My dissertation focuses on Nikolaos Loukanes’ 1526 paraphrase of the Iliad, the first rendition of Homer in a modern language. My main research and teaching interests embrace, but are not limited to, the following topics: early Modern Greek literature, reception of the classics in post-Byzantine Literature, Renaissance Hellenism, cultural history of early Modern Europe, translation theory, visual culture, and textual criticism.
What excites me most in the vibrant period of the beginning of the sixteenth century, aside from the fledgling publishing ventures of several idealistic Greeks, the first to be spawned primarily for a Greek clientele, is a burgeoning interest in issues of ethnic identity and “Modern Greek” language that the aforementioned enterprises helped promote. Born in Venetian Zakynthos in the first decade of the sixteenth century, and recruited at approximately the age of eight by the renowned Cretan Hellenist Markos Mousouros, to attend the Greek College of Rome, Gymnasio Mediceo, which founded by Pope Leo X had as its main objective the advancement of Hellenic studies in Italy, Nikolaos Loukanes from the very outset of his educational experience can be unmistakably identified with the ideals of Renaissance humanism. Deeply ensconced in the nurturing humanistic environment of a school directed by no less a figure than Ianos Laskares, the young author of the 1526 Iliad was not, on the other hand, unresponsive to the latent proto-national revivals of Hellenism that were so urgently felt in his own times. Based on the skewed portrayal of the Trojans, who within his work are invariably cast as perfidious “barbarians,” and whose depiction evokes their putative “descendants,” the Ottoman Turks, one can rather safely infer that Loukanes’ neo-Hellenic Iliad redounds in a most meaningful way to the incipient nationalist discourse of the early sixteenth century. Furthermore, the text’s intriguing language, a form of the koinē which is not devoid of various archaizing insertions, through its liminal position on the cusp between the Byzantine and the Modern Greek world, offers a wonderful starting point for a nuanced discussion of the evolution of the Greek language.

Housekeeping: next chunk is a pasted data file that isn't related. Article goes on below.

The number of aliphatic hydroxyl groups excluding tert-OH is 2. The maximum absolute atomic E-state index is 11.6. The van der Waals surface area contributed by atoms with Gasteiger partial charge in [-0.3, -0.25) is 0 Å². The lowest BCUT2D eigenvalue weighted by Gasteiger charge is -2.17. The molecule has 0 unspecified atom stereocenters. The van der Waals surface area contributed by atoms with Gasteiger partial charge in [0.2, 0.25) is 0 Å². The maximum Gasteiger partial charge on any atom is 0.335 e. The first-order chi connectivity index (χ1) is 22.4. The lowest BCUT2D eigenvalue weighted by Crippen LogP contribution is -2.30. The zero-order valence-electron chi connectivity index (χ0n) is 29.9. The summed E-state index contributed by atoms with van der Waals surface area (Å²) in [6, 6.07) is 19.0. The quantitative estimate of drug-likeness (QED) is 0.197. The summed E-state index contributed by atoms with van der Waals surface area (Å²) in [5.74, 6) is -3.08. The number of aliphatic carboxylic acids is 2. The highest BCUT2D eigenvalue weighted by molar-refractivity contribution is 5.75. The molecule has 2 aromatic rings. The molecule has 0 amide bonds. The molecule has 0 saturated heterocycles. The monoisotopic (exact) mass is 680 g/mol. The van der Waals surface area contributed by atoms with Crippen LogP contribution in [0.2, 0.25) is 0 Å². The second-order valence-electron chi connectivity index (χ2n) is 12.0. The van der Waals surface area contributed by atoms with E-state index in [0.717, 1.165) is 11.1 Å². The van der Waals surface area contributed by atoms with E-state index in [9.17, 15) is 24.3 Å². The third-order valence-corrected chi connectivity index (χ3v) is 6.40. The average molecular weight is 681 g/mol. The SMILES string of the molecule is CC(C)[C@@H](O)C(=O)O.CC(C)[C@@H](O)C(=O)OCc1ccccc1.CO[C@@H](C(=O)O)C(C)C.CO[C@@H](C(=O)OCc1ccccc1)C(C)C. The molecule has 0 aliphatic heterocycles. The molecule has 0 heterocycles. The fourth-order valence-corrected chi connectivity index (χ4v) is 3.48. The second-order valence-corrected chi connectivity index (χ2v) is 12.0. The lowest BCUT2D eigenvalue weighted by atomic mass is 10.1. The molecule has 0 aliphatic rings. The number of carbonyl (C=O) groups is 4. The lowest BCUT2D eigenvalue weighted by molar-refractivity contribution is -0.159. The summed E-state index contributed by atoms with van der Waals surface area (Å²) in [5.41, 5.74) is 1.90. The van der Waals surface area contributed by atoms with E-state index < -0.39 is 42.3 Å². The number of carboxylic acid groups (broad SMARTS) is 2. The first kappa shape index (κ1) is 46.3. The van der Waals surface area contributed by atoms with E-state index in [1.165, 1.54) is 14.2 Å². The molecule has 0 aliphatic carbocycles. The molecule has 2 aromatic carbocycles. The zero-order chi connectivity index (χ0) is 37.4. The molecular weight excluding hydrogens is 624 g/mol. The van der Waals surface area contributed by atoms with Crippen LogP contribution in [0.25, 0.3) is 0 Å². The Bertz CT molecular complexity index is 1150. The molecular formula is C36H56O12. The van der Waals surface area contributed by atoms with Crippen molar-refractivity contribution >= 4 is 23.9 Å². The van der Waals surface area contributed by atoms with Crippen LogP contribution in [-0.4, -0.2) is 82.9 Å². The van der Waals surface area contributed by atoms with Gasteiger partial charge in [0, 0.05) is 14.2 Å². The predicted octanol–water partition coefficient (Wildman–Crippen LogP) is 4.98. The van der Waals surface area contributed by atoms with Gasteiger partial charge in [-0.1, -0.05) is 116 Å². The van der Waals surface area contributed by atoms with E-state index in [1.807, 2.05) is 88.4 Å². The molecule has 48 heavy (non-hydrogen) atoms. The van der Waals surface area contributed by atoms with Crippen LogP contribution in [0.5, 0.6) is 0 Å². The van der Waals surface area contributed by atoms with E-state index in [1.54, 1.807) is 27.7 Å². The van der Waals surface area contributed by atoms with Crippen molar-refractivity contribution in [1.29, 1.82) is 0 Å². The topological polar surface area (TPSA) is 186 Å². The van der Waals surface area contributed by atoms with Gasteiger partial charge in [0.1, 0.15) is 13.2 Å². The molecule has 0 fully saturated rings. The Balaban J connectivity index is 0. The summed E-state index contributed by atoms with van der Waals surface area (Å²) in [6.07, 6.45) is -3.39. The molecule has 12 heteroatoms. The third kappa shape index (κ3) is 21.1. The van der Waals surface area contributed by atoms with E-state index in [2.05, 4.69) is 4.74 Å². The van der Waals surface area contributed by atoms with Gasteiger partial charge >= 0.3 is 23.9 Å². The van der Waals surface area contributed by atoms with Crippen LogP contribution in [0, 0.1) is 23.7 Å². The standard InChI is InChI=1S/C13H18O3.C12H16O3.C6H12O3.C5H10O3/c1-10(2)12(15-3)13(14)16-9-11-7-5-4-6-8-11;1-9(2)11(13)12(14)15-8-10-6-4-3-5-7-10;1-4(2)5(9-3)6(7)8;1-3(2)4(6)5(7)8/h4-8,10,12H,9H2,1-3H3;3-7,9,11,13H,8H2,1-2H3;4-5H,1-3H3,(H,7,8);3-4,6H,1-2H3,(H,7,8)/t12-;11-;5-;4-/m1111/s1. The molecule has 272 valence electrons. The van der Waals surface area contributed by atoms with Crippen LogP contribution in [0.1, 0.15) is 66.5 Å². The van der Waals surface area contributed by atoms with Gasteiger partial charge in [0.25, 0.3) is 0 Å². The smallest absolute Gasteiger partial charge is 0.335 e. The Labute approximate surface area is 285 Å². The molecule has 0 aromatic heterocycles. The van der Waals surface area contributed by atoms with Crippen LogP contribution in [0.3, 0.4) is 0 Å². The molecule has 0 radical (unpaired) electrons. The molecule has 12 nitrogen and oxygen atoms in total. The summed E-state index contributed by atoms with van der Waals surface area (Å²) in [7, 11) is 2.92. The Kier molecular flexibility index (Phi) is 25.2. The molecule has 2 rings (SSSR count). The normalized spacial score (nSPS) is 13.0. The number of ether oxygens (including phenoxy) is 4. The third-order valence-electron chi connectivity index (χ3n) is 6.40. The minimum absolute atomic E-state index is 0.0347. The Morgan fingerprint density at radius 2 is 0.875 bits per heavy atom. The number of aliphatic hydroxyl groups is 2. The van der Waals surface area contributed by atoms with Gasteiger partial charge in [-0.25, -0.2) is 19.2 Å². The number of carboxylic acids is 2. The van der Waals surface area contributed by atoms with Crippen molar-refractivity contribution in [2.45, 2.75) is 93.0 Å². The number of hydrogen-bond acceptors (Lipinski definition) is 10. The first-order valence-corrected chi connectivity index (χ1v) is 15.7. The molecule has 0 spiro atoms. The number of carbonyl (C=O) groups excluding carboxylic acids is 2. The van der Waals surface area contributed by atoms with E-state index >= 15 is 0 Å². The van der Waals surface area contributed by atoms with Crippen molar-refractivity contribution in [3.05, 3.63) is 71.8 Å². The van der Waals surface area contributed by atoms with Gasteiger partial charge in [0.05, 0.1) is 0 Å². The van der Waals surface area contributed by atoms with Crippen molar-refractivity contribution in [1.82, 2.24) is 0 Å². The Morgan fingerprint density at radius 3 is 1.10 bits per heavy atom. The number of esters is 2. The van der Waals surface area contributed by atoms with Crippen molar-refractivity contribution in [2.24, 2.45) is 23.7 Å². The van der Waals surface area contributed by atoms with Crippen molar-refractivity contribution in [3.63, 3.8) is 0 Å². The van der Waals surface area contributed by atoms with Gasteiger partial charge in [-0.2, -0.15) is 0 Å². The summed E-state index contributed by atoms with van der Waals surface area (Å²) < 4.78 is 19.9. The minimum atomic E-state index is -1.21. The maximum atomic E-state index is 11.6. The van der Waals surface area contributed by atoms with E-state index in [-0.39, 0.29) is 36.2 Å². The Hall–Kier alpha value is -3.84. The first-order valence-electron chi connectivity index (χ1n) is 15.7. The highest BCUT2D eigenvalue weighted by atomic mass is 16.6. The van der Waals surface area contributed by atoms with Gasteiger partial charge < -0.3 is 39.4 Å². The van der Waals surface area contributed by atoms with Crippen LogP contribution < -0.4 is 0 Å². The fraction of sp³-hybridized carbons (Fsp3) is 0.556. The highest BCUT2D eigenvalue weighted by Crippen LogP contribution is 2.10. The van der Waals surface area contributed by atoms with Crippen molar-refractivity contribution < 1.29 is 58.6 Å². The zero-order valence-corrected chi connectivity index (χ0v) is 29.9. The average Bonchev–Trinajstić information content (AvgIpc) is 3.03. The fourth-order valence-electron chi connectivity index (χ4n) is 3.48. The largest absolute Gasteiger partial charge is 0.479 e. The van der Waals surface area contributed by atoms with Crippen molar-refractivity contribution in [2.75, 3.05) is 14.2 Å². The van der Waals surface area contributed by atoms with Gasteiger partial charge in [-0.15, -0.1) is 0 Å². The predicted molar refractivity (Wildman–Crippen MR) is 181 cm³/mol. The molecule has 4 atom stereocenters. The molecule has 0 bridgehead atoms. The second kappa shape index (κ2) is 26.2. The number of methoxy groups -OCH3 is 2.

The area of historical linguistics, far from being merely tangential to my research activities, is also one that I cherish as an educator. Therefore, a course in the comparative Grammar of Greek entailing a thorough study of representative passages from the archaic, classical, Hellenistic, late antique, Byzantine, and Modern Greek era would be definitely one that I would enjoy teaching. Another engaging course topic could be “The world of Renaissance Hellenism”. This course, in attempting to explore the multifarious interactions between the (post-) Byzantine émigré scholars residing in Italy and their counterparts in the West, would shed light on issues of cultural exchange during the Renaissance period. Courses like “Modern Greek history through the lens of literature,” “Modern Greek cinema and literature,” “Dreams and literature,” and “Eastern Orthodox Christianity in Modern Greek literature,” seeking to establish a fruitful connection with other fields of study, would hopefully attract the interest of students from diverse backgrounds. In addition to these, I would be eager to teach Seminars on Greek Modernism, as well as Seminars on specific authors such as Cavafy, Kazantzakis, and Papadiamantis.
Over the past couple of years I had the opportunity to teach both language (Homer’s Iliad, Elementary Modern Greek, Advanced Modern Greek), and General Education courses (Concepts of the Hero in Classical Greek Civilization, Classical Mythology) at the Department of Classics at Harvard, and to receive five Derek Bok Certificates of Distinction in Teaching. During this academic year, I was happy to participate in the twenty-third Symposium of the Modern Greek Studies Association, held at Indiana University (November 14-16, 2013), and to give a talk at the Mahindra Humanities Center (November 20, 2013). A forthcoming presentation at the fifth European Conference of Modern Greek Studies, which will take place –God willing- in Thessaloniki (October 2-5, 2014), equally fills me with joy. This semester, I am especially honored to have been shortlisted for the William R. Tyler Fellowship (Dumbarton Oaks), the interview having been scheduled for February 18, 2014.